A new study out of Harvard University found that women who go to church at least once a week have a lower risk of suicide than women who never attend a service.
The study looked at more than 89,000 women nurses between the ages of 30 and 55, mostly white and all Catholic or Protestant. The study took place from 1996 to 2010 and found that the women attending church were five times less likely than other women. Protestant women were less likely than women who didn’t attend service to commit suicide, but Catholic women were seven times less likely to commit suicide than the Protestant women.
Among the 6,999 Catholic women who went to church at least once a week, none of them committed suicide. The study was able to narrow it down the correlation to church attendance because of the women who identified as Catholic, but didn’t attend mass, their suicide rates were on par with women of any religious identity who wasn’t attending service.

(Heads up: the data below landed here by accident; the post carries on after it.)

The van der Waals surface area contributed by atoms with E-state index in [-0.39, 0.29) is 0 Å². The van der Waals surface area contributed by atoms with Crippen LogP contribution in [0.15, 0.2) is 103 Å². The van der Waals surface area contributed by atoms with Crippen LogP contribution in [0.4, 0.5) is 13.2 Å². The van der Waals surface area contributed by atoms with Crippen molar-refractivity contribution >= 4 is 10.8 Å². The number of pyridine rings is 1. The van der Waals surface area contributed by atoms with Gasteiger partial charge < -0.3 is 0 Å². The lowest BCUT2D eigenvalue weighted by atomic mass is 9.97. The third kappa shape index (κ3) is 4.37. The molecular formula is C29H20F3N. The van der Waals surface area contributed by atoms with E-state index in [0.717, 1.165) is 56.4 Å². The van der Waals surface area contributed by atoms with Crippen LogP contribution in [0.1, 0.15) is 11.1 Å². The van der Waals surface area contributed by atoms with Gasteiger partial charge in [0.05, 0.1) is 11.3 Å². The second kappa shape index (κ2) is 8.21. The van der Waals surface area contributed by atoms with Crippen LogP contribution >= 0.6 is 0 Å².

The authors of the study called attending services “a form of meaningful social participation” that keeps women from feeling isolated and loneliness, which are two factors strongly correlated with depression and suicide.
This comes just months after the Centers for Disease Control and Prevention reported that between 1999 and 2014, the suicide rate increased 24 percent, with the highest rate for females being in girls aged 10-14.
“Religion and spirituality may be an under-appreciated resource that psychiatrists and clinicians could explore with their patients, as appropriate,” wrote a team of researchers led by Tyler J. VanderWeele of Harvard’s T.H. Chan School of Public Health.